Saturday, August 18, 2018

Saturday Night Genealogy Fun: Your Known Immigrant Ancestor Time Span

It's time for another family history challenge from Randy Seaver for Saturday Night Genealogy Fun!

Here is your assignment if you choose to play along (cue the Mission:  Impossible! music, please!):

(1) Reader Doug Greenhill suggested this challenge:  "What is the time span between your first known immigrant ancestor to your last known immigrant ancestor?"

(2) Tell us in a blog post of your own, in a comment to this blog post, or in a status line on Facebook.  Leave a comment with a link to your blog post if you write one.

Of course, since I am out of town and don't have access to my family tree database, this week's challenge involves details from said database.  I knew it would happen.  But I can make estimates.

My most recent known immigrant ancestors were my great-great-grandparents Gershon Itzhak Nowicki and Dobra (Yelsky) Nowicki, who arrived in the United States on August 22, 1922.  They came on the S.S. Laconia, which docked in New York City.

My earliest confirmed immigrant ancestor is from the Gaunt(t) family.  It's someone who came in the 1600's, but I don't remember his name or what year he came.  Because I can't look up the information right now, I can push his arrival to the very end of the century, to 1699.

That makes the interval 1699 to 1922, for a total of 223 years.

I'm supposed to descend from someone who came on the Mayflower in 1620.  If accurate, that would make my time span 302 years.


Observant readers may have noticed that I slightly modifed the phrasing for this challenge.  At least Randy, if not Doug Greenhill also, used "direct ancestor."  Being an editor, this phrase drives me crazy.  An ancestor is someone from whom you descend.  "Direct ancestor" is redundant, because there is no such thing as an indirect ancestor.  If it isn't a direct line, the person isn't an ancestor but is a collateral relative.  Similarly, there is no such thing as an "indirect descendant."  Either someone is a descendant or is not.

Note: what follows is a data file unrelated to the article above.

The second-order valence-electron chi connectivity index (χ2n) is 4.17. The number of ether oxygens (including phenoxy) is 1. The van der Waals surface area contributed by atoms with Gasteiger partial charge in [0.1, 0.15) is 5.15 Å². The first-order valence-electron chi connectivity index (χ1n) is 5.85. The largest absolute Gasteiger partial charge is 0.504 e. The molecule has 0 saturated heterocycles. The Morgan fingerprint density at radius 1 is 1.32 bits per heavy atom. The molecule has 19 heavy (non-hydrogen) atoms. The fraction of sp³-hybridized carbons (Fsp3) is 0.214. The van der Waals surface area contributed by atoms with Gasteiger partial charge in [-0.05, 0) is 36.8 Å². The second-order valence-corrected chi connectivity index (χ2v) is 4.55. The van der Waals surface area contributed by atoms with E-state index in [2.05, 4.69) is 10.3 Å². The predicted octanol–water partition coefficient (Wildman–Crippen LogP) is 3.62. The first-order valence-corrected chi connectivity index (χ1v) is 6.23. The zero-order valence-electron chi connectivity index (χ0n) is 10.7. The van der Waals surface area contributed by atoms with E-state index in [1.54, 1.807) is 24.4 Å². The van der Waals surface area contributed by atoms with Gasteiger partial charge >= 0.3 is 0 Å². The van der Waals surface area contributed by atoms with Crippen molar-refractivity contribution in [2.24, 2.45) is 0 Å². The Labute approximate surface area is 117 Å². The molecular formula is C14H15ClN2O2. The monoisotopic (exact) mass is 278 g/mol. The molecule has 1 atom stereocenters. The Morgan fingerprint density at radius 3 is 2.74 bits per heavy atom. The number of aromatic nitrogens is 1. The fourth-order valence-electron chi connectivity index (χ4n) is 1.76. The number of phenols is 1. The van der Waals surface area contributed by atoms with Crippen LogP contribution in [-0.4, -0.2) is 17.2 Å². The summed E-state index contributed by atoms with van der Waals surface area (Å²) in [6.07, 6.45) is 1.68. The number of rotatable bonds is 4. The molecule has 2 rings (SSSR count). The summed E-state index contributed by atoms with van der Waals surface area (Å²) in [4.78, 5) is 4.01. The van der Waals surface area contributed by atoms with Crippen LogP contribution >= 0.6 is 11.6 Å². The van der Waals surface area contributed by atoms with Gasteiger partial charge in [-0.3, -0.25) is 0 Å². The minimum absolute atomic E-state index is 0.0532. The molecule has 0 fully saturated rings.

I tried searching for links online to back me up on this and found an interesting situation.  It appears that at one point Dick Eastman denigrated this incorrect grammatical use of direct and indirect descendant, because there's a link on an old Facebook post to a 2012 post on his blog (I include the image for those who don't use Facebook):

But when I clicked on the link in the post to Eastman's blog,, the result was "Something's Missing / The content you're looking for doesn't exist at this address.  Continue browsing, or try searching for your content using the form below."

So I did try searching for the content on the form.  And the phrase "indirect descendant" no longer appears on the site.  "Direct ancestor" and "direct descendant" show up several times each, but in other posts, the text in some of them apparently copied from press releases and some in posts written by Eastman himself.  So what it looks like is that now that he has decided the phrases are ok to use, he deleted the one post that attacked them.  Or did I miss something?

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